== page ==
Oral syphilis is highly treatable if you catch it early. Antibiotics are the most common treatment, administered by injection.
The chancres may go away on their own, but that doesn’t mean the infection has. Seeking treatment is vital to avoid lasting consequences.
Mouth ulcers, also known as canker sores, are painful lesions that can occur for various reasons. They’re most common on the tissues surrounding the teeth but can also occur on the tongue.
Many things can cause a mouth ulcer to form, including:
Ulcers are not contagious and typically heal on their own after 1 to 2 weeks. If you have an ulcer that is not healing after two weeks, seek care from a dentist or doctor as soon as possible.
You may be more prone to developing canker sores if you have one or more of the following:
Maintaining a balanced diet, practicing good oral hygiene, and using stress management skills can help prevent mouth ulcers from developing.
In addition to the sores themselves, you may also notice the following symptoms:
Most canker sores will resolve independently. Some may need treatment to prevent complications and relieve symptoms as they heal.
Treatment involves using an antiseptic gel, keeping your mouth clean, and avoiding certain foods. Some severe cases may require immunosuppressant medication.
Geographic tongue is also known as benign migratory glossitis. It’s a condition where the top and sides of your tongue don’t have papillae.
Irregular red spots with white serpentine borders characterize the condition. In most cases, treatment isn’t necessary.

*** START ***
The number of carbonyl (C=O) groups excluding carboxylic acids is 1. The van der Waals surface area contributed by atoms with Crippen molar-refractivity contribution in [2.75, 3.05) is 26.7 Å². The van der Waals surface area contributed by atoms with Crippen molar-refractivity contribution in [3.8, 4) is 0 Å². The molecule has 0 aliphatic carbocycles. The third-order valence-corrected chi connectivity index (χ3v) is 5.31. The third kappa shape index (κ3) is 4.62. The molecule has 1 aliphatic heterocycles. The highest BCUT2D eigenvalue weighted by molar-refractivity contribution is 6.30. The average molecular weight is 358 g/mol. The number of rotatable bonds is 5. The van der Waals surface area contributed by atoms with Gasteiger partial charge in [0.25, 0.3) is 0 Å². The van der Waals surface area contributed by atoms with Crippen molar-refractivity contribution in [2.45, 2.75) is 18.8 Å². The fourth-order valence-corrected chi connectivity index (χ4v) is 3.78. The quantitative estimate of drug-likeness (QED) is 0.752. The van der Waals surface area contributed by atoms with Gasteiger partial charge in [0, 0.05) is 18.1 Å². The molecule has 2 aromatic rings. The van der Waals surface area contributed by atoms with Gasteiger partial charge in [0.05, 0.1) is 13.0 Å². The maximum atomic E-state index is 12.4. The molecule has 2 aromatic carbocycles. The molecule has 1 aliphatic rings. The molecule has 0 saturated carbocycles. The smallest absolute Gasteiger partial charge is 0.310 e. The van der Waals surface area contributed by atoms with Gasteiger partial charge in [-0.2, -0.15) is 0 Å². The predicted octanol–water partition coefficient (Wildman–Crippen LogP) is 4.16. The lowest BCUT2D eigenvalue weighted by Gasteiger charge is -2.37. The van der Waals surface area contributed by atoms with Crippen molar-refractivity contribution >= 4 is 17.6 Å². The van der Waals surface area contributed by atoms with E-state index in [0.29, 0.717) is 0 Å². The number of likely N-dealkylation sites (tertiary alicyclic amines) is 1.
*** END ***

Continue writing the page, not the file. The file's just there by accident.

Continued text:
Factors that may worsen the symptoms of geographic tongue include:
Irregular red spots with white serpentine patches are a symptom of geographic tongue. These patches can frequently change their location and size. They may start in one area and then slowly move to another.
In addition, some people may experience mild discomfort or sensitivity to particular foods
Geographic tongue typically does not require treatment. In cases where the condition causes significant discomfort, a dentist or healthcare professional may recommend:
Oral cancer is a serious condition that can present as white or red patches. The patches may develop in areas like:
Here are some risk factors for oral cancer:
Oral cancer comes with more serious symptoms, and some may reoccur. Other symptoms associated with oral cancer include:
The treatment for oral cancer varies depending on the stage and extent of the disease. Common treatments for oral cancer include:
Contact a healthcare professional if you experience:
Your doctor can conduct a full examination and run tests if needed.
The method of diagnosis will vary depending on the condition your doctor suspects. They may perform a biopsy, run blood tests, or examine your mouth.
Your diagnosis will determine your treatment. Habit change and practicing better oral hygiene can resolve some issues entirely.
Other conditions may have no cure, but their symptoms may be treatable using topical gels, oral medications, or injections.
Most causes of white patches are benign. Generally, they will resolve on their own or can be treated by a healthcare professional.
Some underlying conditions may have the potential to become precancerous. Mouth cancer can occur at any age, with 20% of all cases appearing in adults under 55.6
Catching any issues early can improve your outlook.
The best way to prevent issues with your tongue is to practice excellent oral hygiene. Medical professionals suggest:
These tips can help prevent complications in the future.
White spots on your tongue are a common symptom of many conditions. They are usually benign, non-contagious, and treatable. However, they can sometimes indicate a more severe condition, so visiting your doctor early is important.